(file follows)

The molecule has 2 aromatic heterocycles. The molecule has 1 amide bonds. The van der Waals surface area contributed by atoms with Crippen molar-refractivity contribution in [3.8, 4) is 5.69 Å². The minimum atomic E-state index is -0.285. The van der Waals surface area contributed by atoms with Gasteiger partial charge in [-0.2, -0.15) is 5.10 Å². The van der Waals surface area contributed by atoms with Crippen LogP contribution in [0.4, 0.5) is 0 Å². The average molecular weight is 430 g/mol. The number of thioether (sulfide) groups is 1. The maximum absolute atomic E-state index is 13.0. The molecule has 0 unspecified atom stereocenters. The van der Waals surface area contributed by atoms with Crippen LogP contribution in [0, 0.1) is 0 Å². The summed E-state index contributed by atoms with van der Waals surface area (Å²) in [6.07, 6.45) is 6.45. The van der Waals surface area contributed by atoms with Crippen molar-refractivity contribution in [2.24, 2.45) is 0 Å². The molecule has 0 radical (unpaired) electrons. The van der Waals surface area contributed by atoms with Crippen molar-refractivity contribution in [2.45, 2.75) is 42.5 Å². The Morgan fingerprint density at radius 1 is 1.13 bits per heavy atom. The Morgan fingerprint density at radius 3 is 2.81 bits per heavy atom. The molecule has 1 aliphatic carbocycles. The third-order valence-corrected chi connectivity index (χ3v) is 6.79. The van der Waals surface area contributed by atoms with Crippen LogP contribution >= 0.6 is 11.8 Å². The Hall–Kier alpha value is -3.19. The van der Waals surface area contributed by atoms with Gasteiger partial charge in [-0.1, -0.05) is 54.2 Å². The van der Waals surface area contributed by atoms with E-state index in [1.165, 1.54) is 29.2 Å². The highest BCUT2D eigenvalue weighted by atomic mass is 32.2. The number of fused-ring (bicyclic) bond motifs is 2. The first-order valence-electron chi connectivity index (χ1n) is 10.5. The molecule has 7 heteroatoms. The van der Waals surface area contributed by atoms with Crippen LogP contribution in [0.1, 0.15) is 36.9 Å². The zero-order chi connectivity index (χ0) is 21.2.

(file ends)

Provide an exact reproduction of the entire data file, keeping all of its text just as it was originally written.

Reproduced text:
The molecule has 2 aromatic heterocycles. The molecule has 1 amide bonds. The van der Waals surface area contributed by atoms with Crippen molar-refractivity contribution in [3.8, 4) is 5.69 Å². The minimum atomic E-state index is -0.285. The van der Waals surface area contributed by atoms with Gasteiger partial charge in [-0.2, -0.15) is 5.10 Å². The van der Waals surface area contributed by atoms with Crippen LogP contribution in [0.4, 0.5) is 0 Å². The average molecular weight is 430 g/mol. The number of thioether (sulfide) groups is 1. The maximum absolute atomic E-state index is 13.0. The molecule has 0 unspecified atom stereocenters. The van der Waals surface area contributed by atoms with Crippen LogP contribution in [0, 0.1) is 0 Å². The summed E-state index contributed by atoms with van der Waals surface area (Å²) in [6.07, 6.45) is 6.45. The van der Waals surface area contributed by atoms with Crippen molar-refractivity contribution in [2.24, 2.45) is 0 Å². The molecule has 0 radical (unpaired) electrons. The van der Waals surface area contributed by atoms with Crippen molar-refractivity contribution in [2.45, 2.75) is 42.5 Å². The Morgan fingerprint density at radius 1 is 1.13 bits per heavy atom. The Morgan fingerprint density at radius 3 is 2.81 bits per heavy atom. The molecule has 1 aliphatic carbocycles. The third-order valence-corrected chi connectivity index (χ3v) is 6.79. The van der Waals surface area contributed by atoms with Crippen LogP contribution >= 0.6 is 11.8 Å². The Hall–Kier alpha value is -3.19. The van der Waals surface area contributed by atoms with Gasteiger partial charge in [-0.1, -0.05) is 54.2 Å². The van der Waals surface area contributed by atoms with E-state index in [1.165, 1.54) is 29.2 Å². The highest BCUT2D eigenvalue weighted by atomic mass is 32.2. The number of fused-ring (bicyclic) bond motifs is 2. The first-order valence-electron chi connectivity index (χ1n) is 10.5. The molecule has 7 heteroatoms. The van der Waals surface area contributed by atoms with Crippen LogP contribution in [0.1, 0.15) is 36.9 Å². The zero-order chi connectivity index (χ0) is 21.2.